Faberge Egg History

The name Carl Faberge is associated with the House of Faberge, a jewellery firm established in 1842 in St. Petersburg, Russia. They are most famous for their jewelled egg charms that they created for the Russian Imperial family.

The tradition of the Faberge egg stems from the Orthodox Easter tradition of giving coloured eggs as gifts. The first Faberge egg charm was gifted to the wife of the Czar Alexander III, Czarina Maria as a gift symbolising life, rebirth and love. The Czarina liked the gift so much that Faberge was commissioned to create a new Easter egg each year of the Czar’s reign. The tradition carried on even after the Czar died, and his son Nicholas II took the throne. In total Faberge designed around fifty-six different eggs for the Imperial family.

The eggs had a beautifully designed “shell” which opened up to reveal a surprise, and each year the surprise would be different. These projects became top priority for the company and always took up to a year to complete.

These eggs were luxurious not only because of their intended clientele, but also due to their intricate craftsmanship and use of precious stones. The metals that were used were silver, gold, copper and nickel mixed in various proportions to produce different colours. The beautiful shells were created by using translucent enamelling techniques of the 19th Century and involved applying several coats of enamel with firing in a hot oven between each coat. Another technique used by Faberge was called guilloche which created waved and striated patterns on the surface of the egg. These were done by machine or by hand. The egg would then be decorated using various precious stones including sapphires, rubies, emeralds and diamonds.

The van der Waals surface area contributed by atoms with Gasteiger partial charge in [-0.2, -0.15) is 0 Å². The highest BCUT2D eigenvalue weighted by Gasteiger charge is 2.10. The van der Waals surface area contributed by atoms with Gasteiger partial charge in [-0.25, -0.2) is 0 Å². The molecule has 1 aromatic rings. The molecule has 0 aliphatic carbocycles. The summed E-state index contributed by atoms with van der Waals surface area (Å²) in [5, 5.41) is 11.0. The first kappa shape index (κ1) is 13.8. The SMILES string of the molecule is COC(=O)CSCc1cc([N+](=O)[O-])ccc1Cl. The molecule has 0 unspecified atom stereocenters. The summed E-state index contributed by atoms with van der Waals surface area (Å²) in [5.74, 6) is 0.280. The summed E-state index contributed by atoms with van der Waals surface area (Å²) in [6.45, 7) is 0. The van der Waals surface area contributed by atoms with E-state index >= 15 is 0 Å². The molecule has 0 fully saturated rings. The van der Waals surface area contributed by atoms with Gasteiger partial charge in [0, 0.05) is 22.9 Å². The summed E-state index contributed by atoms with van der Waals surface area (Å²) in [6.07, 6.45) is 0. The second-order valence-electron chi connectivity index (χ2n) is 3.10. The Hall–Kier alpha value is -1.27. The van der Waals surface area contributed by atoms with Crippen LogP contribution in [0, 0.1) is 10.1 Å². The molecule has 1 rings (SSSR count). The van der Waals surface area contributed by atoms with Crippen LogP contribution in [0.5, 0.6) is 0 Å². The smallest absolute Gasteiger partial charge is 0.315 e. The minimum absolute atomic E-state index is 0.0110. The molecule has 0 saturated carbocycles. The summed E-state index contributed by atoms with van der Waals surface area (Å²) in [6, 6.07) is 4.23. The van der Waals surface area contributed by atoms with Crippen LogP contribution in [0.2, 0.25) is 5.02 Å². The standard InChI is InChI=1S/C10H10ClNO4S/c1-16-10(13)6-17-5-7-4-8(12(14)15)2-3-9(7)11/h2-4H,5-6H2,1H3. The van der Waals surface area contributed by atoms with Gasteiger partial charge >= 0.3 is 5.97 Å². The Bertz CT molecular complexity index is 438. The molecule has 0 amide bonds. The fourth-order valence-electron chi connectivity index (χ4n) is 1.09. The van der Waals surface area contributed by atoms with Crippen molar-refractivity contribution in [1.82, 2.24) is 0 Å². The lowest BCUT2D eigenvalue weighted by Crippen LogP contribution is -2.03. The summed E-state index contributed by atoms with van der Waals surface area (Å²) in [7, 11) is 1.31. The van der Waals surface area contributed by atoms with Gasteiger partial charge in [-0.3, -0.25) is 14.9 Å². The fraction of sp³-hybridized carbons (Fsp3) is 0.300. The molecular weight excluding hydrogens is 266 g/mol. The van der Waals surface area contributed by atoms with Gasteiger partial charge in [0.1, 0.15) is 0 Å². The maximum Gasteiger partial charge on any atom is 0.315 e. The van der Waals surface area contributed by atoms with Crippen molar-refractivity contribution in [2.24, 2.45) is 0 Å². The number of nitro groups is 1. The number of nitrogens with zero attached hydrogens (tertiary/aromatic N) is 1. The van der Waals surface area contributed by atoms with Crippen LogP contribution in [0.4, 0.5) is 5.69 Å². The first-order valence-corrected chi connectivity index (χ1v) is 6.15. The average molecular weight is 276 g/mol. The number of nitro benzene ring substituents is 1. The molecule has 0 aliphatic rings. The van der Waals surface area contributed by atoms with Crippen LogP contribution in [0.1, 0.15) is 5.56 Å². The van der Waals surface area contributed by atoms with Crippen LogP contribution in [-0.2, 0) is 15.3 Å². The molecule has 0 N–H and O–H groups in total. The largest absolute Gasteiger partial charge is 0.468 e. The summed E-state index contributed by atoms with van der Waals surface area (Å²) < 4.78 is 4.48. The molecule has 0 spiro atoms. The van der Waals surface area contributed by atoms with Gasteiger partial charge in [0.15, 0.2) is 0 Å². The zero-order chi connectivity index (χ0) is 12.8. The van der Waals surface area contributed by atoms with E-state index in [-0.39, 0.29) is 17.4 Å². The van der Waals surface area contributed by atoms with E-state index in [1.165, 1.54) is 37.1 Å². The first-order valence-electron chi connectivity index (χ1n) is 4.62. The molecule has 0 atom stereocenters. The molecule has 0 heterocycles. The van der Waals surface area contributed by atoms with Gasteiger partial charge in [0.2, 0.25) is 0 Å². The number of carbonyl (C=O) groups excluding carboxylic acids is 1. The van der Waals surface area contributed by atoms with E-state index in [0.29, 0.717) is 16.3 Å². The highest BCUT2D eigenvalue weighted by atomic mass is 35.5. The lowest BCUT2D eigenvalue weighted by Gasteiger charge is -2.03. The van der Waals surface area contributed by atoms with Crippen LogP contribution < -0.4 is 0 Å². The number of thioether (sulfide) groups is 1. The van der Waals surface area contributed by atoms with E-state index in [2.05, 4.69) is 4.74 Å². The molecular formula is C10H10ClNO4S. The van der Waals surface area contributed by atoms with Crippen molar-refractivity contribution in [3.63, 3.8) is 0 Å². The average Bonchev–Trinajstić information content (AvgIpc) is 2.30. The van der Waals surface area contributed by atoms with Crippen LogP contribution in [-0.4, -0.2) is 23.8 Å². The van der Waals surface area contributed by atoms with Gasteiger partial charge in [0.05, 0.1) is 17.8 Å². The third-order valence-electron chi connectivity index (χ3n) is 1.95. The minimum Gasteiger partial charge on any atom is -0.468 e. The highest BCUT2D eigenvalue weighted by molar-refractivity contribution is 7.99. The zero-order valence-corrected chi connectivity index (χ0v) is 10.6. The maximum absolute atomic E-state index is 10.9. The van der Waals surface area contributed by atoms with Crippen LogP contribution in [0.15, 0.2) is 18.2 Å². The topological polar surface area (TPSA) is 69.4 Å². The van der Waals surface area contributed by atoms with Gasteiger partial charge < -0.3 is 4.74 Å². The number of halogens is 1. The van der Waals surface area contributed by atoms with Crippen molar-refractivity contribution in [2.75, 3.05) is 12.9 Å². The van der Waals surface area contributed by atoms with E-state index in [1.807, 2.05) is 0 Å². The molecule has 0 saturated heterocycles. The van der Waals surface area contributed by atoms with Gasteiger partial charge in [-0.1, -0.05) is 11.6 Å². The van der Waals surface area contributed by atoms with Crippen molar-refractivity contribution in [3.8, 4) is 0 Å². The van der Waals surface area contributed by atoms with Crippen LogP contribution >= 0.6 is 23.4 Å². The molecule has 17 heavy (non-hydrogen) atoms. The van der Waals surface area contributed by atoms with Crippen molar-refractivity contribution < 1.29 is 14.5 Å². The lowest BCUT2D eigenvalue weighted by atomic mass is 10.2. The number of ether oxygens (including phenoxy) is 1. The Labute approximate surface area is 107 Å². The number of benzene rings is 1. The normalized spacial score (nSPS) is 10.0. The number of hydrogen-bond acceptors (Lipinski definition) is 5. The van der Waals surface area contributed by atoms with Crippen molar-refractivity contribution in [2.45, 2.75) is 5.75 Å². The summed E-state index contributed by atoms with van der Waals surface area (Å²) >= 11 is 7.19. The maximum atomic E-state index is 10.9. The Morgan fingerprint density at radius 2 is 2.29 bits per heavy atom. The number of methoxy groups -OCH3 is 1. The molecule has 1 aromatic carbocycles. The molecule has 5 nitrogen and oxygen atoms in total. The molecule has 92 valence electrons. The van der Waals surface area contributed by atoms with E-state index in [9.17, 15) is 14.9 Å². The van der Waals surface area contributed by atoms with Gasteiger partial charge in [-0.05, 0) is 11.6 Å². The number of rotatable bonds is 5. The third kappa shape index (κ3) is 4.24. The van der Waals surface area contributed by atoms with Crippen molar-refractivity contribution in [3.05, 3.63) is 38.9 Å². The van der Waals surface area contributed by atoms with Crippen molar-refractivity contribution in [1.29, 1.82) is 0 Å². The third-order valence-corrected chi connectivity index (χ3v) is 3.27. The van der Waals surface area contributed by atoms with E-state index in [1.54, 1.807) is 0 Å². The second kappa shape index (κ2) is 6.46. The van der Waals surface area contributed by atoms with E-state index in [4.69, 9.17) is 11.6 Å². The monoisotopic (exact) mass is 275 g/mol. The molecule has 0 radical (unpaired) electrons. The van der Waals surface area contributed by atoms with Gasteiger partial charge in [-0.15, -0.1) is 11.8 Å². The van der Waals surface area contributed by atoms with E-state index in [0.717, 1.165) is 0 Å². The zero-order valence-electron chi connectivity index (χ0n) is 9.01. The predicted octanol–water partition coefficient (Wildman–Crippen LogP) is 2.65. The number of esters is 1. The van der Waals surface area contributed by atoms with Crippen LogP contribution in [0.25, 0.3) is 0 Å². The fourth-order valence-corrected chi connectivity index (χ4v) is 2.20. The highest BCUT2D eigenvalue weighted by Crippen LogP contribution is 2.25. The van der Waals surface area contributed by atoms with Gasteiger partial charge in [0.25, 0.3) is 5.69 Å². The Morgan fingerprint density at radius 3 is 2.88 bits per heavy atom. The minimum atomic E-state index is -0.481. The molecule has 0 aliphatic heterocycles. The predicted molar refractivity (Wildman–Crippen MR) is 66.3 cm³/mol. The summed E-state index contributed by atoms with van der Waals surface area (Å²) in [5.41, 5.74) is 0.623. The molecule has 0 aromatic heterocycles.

Of the original fifty-six Imperial eggs, only forty-four have been found and they are all located in Russia. Some are exhibited in the Kremlin Armoury Museum and others are on loan at various other museums around the globe. Faberge created twelve more eggs for a Russian nobleman at the end of the 19th Century, but they are not as widely celebrated as the original Imperial collection. The Faberge company is still in existence, but now they only produce traditional jewellery and miniature egg pendants.

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